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Roman Catacombs and Christian Symbols


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A couple weeks ago we spent a few days visiting Rome and one of the most interesting visits we had was at St. Callixtus catacombs.

 

While ancient Roman pagans used to cremate their dead, Christians preferred to bury them. Since Roman laws forbade to bury any corpse inside the city, Christians adquired some lots of land outside the city walls and dug deep tunnels there. On each wall of the gallery they dug niches. Bodies were put in the niches, then the remaining space was filled with aromatic oils and herbs and the niche was sealed. When they ran out of niches, they just dug deeper. That way they managed to bury their dead without attracting the attention ofthe authorities, in a period where Christians were often persecuted.

 

After centuries of that practice, the catacombs became extremely complex multi-level labyrinths that extended underground for many miles. At St Callixtus some half million bodies are buried dating from the 2nd to the 5th centuries. Besides being burial grounds, some Christians hid inside the catacombs during times of dire persecution, and there are small rooms where underground (in all senses) religious services were held. The galleries we visited were from the oldest level which was dug around the year 200. Many tombs contain inscriptions or paintings, so they are a great way to learn details about Christians from the 3rd century.

 

Christians, or rather "Christians" from that time were already infiltrated with some pagan beliefs. Apparently many of them believed that Jesus was God and that good people go to heaven, although that last part is understandable since all true Christians at that time had the heavenly hope. The most common symbol found on those tombs is by far the "Good Shepherd", that is, a shepherd with a lamb on his shoulders. Other common symbols were a dove with an olive branch in its beak, a fish and an anchor.

 

Interestingly, I could not see any crosses, so I asked our guide (who was a Catholic priest as well as an archaeologist and a great teacher). He explained that primitive Christians did not use  any crosses. The cross was only adopted in the 4th century with the emperor Constantine. Of course I knew that already, but it was great to hear it coming from an expert who was also a Catholic priest!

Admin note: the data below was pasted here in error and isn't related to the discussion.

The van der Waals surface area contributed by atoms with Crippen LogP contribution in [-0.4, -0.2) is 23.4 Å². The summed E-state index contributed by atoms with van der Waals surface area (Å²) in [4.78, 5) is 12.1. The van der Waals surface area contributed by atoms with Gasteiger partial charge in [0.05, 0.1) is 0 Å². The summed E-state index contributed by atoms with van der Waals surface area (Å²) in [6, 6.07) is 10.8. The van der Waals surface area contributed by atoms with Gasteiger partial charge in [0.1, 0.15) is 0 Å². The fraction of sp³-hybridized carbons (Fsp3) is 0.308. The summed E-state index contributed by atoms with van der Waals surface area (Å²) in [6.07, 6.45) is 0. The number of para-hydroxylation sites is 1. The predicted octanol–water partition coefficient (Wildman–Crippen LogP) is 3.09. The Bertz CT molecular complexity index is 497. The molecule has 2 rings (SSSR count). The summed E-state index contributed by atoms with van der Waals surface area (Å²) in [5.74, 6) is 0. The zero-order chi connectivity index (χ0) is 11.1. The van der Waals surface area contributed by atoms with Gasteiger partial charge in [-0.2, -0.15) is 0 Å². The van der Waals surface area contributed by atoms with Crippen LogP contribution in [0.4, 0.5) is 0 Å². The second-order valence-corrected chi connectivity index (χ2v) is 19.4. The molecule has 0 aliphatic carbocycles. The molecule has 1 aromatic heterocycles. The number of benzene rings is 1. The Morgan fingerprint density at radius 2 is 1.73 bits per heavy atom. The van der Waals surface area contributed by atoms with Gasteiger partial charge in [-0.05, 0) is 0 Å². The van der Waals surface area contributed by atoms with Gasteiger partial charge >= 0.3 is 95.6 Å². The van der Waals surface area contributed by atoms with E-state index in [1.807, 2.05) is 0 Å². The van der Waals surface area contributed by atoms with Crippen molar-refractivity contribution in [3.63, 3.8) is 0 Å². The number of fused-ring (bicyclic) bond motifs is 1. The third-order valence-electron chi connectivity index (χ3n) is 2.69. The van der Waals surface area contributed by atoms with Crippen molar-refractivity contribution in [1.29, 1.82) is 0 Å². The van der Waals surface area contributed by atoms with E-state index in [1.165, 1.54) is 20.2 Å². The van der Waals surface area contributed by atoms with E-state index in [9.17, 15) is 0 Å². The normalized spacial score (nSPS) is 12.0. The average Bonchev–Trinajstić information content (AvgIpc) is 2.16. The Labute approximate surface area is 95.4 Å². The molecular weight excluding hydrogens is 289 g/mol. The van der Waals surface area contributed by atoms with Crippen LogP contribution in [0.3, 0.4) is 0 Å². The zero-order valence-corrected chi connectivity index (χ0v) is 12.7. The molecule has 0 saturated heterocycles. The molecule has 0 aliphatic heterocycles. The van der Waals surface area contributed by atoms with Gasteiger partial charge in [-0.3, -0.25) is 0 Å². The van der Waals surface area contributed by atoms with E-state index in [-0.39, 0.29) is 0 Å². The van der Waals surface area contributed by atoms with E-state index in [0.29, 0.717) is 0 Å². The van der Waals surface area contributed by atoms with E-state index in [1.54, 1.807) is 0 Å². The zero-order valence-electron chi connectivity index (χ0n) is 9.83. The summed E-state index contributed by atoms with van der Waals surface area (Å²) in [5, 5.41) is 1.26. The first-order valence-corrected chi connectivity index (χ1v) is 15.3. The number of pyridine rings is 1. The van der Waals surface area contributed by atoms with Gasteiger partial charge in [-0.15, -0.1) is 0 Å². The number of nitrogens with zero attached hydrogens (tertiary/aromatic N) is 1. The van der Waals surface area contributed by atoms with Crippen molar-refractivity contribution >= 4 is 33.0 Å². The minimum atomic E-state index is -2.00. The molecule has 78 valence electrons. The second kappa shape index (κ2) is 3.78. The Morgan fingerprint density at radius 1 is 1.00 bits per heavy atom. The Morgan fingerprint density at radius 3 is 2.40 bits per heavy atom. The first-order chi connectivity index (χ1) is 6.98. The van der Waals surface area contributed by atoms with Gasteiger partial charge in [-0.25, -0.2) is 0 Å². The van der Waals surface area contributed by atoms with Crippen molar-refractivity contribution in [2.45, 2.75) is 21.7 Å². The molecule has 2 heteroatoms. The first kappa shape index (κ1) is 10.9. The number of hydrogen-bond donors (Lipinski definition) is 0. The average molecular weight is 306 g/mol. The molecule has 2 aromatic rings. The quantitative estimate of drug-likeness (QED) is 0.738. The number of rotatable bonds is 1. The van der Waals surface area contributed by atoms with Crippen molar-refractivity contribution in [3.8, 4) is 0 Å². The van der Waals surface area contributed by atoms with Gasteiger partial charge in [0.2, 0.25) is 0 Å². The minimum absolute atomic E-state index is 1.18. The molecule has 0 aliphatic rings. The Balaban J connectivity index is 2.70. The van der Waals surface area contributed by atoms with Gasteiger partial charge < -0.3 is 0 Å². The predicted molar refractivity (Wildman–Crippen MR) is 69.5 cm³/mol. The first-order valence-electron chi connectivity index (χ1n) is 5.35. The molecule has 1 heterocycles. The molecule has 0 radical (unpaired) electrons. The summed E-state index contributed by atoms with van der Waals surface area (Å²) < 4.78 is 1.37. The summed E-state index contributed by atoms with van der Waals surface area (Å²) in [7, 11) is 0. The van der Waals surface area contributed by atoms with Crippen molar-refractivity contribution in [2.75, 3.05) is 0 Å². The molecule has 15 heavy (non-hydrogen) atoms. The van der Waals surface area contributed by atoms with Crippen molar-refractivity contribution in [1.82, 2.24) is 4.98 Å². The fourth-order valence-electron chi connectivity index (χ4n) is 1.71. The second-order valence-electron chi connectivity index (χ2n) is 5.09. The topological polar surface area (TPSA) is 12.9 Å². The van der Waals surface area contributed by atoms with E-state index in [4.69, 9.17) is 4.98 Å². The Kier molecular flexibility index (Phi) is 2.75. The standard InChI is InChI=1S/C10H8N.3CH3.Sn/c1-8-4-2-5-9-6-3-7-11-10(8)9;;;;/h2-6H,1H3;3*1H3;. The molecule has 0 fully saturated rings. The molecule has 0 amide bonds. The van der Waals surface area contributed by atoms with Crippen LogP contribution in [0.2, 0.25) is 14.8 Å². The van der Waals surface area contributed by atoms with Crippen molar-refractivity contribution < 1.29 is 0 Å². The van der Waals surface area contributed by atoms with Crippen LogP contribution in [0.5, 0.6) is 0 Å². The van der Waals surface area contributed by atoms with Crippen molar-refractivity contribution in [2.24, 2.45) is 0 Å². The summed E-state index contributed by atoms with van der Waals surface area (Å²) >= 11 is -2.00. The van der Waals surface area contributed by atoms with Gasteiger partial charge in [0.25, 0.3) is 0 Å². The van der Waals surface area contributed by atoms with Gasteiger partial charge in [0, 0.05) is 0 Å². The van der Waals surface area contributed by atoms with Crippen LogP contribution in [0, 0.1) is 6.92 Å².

The guide also explained that most of the tombs are now empty because they were sacked by the barbarians. The reason is that many of the bodies were buried together with their jewels or other valuable personal objects. Then he asked why would Christians bury their dead with personal objects, since the Christian teaching is that you cannot take anything to heaven. My wife gave the right answer: Those people may have become "Christians" but they mixed their pagan beliefs with Christian ideas. Again, it was great to hear a Catholic priest admitting that pagan beliefs and practices were mixed by the apostate church.

 

It certainly was a great visit and one I wholeheartedly recommend. Besides, the entrance is really cheap. On our way back to the city we walked on the Via Appia, the same road the apostle Paul used. At some points you can see the ancient big slabs that paved the old Roman way. If you visit Rome and are interested in history, you cannot miss the catacombs.

 

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9 minutes ago, hatcheckgirl said:

Really interesting, Carlos. That would have been on my to-do list, but others I was with were not interested and get claustrophobic unfortunately. I'll keep it in mind tho!

For clautrophobic people it's definitely not the best place to visit. :)

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13 hours ago, carlos said:
A couple weeks ago we spent a few days visiting Rome and one of the most interesting visits we had was at St. Callixtus catacombs.


Just wow! How I wish I had the opportunity and resources to do visits like this!

Sent from my TECNO DP7CPRO using Tapatalk
 

 

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11 hours ago, Gregexplore said:

I would love to see some photos Carlos !

Unfortunately taking pics is not allowed inside the catacomb. But there's a good number of pics if you search Google for "St Callixtus catacombs":

https://www.google.es/search?q=st+callixtus+catacombs&safe=off&source=lnms&tbm=isch&sa=X&ved=0ahUKEwiI4fnywNnRAhXI1xQKHU7dBZgQ_AUICCgB&biw=1152&bih=699

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6 hours ago, Friends just call me Ross said:

They're a little 'holier' than I'd imagined.thumbs up wink.gif

The tombs were sacked in ancient times. When the archeologists rediscovered the place in 1854, all the bones where scattered on the ground. So they picked them all, put them together in some chambers and sealed them.

 

The place is dark and a bit gloomy but it's clean and there are no bones or human remains at sight.

 

 

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3 hours ago, carlos said:

The tombs were sacked in ancient times. When the archeologists rediscovered the place in 1854, all the bones where scattered on the ground. So they picked them all, put them together in some chambers and sealed them.

Several songs popped into my head that I imaged them singing as they worked....:D

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